extension CLLocationDistance {

    static let UKZoomMin = CLLocationDistance(exactly: 0.5 * 1000)!

    static let UKZoomMax = CLLocationDistance(exactly: 2200 * 1000)!


We also discovered that as the scheme only applies to the UK, the maps was locked to the UK, meaning it’s not possible to pan away, or when using location, to show somewhere else if you happen to be outside the UK.  This caused us a little fun later at App Store review time.

static func constrainMapBoundariesToUnitedKingdom(_ map: MKMapView) {

   map.cameraBoundary = MKMapView.CameraBoundary(coordinateRegion: MKCoordinateRegion.UK)

   map.cameraZoomRange = MKMapView.CameraZoomRange(minCenterCoordinateDistance:  CLLocationDistance.UKZoomMin, maxCenterCoordinateDistance: CLLocationDistance.UKZoomMax)



Now we had to ensure that the map had something on it.  After some run-of-the-mill implementation of file downloading with NSURLSession, and correctly observing server cache policies to avoid unnecessary bandwidth usage on the GitHub site, we had the GeoJSON file (transported as a gzip file to further save bandwidth). We parsed that into an in-memory store of native Swift objects giving us our 55,000 objects and locations. To see how things performed, I threw the entire lot onto the native map and watched what happened:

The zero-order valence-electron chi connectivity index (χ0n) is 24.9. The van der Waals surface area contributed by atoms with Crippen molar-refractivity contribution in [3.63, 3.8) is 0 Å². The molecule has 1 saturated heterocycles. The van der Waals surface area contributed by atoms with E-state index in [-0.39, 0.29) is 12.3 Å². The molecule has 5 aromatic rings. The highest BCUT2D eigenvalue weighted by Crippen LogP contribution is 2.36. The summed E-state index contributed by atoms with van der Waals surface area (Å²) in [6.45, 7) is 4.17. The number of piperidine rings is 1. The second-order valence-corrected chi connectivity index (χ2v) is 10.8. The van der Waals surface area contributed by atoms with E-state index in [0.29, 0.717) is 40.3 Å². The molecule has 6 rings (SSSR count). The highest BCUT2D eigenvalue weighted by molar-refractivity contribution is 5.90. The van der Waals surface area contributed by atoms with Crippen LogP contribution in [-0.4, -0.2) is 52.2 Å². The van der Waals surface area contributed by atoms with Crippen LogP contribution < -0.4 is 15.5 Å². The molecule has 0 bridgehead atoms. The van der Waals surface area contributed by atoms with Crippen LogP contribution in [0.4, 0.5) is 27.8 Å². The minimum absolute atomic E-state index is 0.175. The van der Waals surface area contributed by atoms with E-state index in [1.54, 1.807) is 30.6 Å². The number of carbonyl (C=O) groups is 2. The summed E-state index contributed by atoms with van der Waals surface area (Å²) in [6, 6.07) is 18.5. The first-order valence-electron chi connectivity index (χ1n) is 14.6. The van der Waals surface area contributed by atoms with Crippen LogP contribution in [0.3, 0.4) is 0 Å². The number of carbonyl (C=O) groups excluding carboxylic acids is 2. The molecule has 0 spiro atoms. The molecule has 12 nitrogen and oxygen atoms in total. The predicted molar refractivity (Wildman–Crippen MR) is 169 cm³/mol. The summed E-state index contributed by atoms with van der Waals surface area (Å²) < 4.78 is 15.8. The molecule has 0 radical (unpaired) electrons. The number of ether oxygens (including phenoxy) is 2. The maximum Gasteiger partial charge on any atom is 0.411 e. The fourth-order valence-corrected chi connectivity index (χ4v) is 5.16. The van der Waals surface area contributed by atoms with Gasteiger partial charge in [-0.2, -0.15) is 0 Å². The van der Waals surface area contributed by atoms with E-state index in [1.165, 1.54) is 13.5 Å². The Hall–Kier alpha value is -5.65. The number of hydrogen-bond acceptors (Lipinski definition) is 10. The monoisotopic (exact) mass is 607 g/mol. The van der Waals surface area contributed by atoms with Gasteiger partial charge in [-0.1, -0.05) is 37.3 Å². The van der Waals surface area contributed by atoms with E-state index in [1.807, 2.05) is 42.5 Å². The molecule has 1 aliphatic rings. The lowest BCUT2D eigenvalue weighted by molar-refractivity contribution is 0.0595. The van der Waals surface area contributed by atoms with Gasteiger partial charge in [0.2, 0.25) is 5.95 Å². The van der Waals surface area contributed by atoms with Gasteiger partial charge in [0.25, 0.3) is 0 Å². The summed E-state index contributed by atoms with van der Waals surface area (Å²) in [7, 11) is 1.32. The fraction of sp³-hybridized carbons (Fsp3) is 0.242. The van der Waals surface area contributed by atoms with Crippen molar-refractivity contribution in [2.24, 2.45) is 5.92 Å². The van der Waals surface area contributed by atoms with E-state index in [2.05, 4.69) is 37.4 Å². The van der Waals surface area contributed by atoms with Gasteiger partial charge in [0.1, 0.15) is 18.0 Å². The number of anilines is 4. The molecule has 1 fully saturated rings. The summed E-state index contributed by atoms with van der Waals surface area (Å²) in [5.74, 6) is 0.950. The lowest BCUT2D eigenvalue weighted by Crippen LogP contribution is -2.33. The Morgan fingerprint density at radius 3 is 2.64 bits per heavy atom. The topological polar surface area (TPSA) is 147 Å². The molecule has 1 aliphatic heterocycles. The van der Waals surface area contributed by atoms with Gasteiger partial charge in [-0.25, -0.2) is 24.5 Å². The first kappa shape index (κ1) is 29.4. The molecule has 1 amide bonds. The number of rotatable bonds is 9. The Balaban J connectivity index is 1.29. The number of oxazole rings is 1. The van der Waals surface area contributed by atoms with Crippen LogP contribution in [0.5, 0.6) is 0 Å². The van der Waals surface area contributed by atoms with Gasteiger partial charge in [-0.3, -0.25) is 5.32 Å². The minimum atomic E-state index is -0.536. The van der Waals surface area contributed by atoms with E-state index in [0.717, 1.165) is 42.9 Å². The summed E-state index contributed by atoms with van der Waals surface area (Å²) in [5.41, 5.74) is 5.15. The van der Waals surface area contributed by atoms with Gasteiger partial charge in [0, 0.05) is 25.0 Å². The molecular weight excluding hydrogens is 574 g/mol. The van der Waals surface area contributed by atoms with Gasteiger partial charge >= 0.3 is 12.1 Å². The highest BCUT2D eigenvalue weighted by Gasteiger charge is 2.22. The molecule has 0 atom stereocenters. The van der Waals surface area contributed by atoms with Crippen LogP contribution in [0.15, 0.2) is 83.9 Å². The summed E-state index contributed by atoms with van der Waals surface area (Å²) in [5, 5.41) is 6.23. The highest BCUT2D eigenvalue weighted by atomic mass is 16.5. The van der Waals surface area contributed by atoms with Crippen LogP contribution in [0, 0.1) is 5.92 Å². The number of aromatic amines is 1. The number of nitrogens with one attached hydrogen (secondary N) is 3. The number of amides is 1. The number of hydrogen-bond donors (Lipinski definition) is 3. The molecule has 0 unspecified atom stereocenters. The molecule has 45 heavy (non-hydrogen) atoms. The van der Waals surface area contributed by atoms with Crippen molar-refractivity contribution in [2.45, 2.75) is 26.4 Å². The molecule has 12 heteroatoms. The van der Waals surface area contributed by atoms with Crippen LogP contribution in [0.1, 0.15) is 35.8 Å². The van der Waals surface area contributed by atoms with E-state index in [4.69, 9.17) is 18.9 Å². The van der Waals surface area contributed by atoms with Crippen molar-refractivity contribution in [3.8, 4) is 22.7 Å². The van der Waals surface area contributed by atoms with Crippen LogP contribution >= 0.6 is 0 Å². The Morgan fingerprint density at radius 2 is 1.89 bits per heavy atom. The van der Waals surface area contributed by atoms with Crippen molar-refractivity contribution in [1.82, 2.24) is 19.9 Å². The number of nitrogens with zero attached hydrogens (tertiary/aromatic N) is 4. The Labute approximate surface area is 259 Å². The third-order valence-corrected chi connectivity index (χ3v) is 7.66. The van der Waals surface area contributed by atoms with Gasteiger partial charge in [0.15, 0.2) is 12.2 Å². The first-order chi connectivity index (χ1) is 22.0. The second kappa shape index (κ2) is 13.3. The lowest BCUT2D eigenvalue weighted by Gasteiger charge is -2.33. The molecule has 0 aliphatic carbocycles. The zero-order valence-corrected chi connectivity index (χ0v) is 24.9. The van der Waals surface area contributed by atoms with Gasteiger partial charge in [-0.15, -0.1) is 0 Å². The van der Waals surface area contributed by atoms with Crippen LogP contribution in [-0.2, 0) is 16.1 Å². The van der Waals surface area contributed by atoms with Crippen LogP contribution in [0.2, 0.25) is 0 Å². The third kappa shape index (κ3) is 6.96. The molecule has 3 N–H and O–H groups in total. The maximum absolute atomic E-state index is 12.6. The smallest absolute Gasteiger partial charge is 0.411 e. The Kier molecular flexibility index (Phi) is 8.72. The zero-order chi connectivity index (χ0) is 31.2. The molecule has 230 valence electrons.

It now looks promising, and MapKit does a good job of clustering nearby annotations.  But performance was very poor and was resulting in jagged, unresponsive panning and zooming – because of dynamically re-calculating clusters from the 55,000 locations it was being asked to track in real-time.

There are probably all kinds of ways to get smarter about what annotations to plot on the map, resulting in more intelligent clustering.  However our lack of time was a bit of a factor, so finding some quick ways to cheat was the “Plat du Jour.”  I decided to use the fact that it’s not actually helpful to see every single restaurant on a map when you’re really after those that are nearby.